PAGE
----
If you love dogs as much as we do, share this video on social media or tell us a story of your beloved four-legged pal in the comment section below. And remember: dogs rule!
Both birds and airplanes belong in the sky, but the fact is that they shouldn’t mix. Whenever they do, the feathery critters could smash the plane’s windshield or get sucked into the engine. Still, birds aren’t the only members of wildlife that can pose risks to airplanes. Deer, hogs and other wildlife do too, most of which happen at or near airports.
Southwest Florida International Airport is proud to say that they have not had any wildlife strikes that have hurt their human passengers and they strive to keep up the good rep. That is why they have in their employ a method that has proves to be, without a doubt, error free.
What method might that be, you ask? Why, it is but a border Collie that goes by the name Echo. She accompanies Operations Officer Samantha Hunter on airfield patrols three to four days of the week. The three-year-old pooch spots, stalks and chases birds away from the runway and taxiways. Sometimes there are just a few birds that have decided to catch some sunshine on the airfield. Others there’s much more.
Samantha says that Echo is stubborn in the best way. The hard-working pup is looking for birds even during casual car rides. She rarely barks, while Samantha uses her voice and a whistle to direct, correct and praise her quiet partner.
Echo used to work as a sheep herding dog in Ireland before coming to the States, making this her second herding job, although she had to undergo some training. She is the latest in succession of Border Collies that have been employed by the south Fort Myers airport since 1999. Their first, called Jet, drew international publicity. When he died of natural causes, the loyal dog was laid to rest outside the airport’s training and conference center.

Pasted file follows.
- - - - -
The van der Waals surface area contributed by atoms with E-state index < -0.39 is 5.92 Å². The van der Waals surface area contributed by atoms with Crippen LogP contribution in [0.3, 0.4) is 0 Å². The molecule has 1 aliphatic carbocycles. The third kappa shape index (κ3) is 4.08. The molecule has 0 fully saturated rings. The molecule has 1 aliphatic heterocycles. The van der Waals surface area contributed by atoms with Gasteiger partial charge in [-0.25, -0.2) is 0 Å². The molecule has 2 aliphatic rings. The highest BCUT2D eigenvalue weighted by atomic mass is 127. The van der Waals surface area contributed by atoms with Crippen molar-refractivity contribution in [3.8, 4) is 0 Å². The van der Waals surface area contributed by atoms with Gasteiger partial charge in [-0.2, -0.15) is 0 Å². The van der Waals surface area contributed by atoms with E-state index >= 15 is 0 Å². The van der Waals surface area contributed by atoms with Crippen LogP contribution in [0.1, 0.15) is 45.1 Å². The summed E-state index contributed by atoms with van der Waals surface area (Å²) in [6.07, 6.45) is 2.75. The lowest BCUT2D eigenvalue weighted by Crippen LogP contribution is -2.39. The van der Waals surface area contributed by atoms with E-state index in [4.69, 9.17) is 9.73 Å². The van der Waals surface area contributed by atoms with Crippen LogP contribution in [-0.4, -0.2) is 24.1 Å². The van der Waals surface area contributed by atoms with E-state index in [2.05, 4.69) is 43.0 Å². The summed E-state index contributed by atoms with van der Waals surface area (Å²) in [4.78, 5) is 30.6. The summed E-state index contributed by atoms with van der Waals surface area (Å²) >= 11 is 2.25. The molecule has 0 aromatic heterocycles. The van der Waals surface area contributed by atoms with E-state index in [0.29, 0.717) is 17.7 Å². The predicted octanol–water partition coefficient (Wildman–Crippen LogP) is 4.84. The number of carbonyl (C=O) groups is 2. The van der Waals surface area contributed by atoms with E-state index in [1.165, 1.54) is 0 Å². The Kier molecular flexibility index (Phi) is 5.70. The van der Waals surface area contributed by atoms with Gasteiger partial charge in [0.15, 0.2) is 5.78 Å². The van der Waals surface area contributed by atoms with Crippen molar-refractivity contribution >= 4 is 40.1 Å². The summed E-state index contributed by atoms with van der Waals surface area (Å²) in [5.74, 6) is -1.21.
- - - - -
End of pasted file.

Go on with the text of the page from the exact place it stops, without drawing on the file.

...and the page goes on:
Bird strikes are a common cause of emergency airplane landings. One highly publicized case was the ‘Miracle on Hudson’, when Capt. Chesley “Sully” Sullenberger successfully landed his airliner on the Hudson River after a flock of Canada geese caused engine failure. All 155 passengers and crew members on board escaped serious injury.
American Airlines Flight 1498 from Mexico City was on its way to Miami around 11 a.m. local time on November 14, when <a href="https://rumble.com/v3yt4v-bird-shatters-planes-nose-gets-stuck-on-approach-to-miami-airport.html" target="_blank">a bird slammed into the nose of the plane</a>. Bird strikes are not uncommon, however what made this instance unique was that the bird was left stuck to the plane for the rest of the flight, breaching the hull on the plane on impact.
Birds can be a hazard for planes in flight, but this time it was the plane that posed a very serious hazard to a bird. The aircraft was able to land and taxi without any problems, and no injuries to passengers or crew were reported. Unfortunately, the bird did not survive.
Local outlet ABC News 10 reported that an American Airlines employee called this particular <a href="https://rumble.com/v3zc9h-bird-strike-on-flight-to-miami-leaves-bird-stuck-to-nose-of-the-plane.html" target="_blank">bird strike</a> is unusual.
“It is true that we deal with bird strikes, that does happen," they said. “But never like this." After landing, animal services retrieved the bird from the plane, which was then taken in for repairs. The bird had punctured a hole in the nose cone on impact and its head got stuck inside.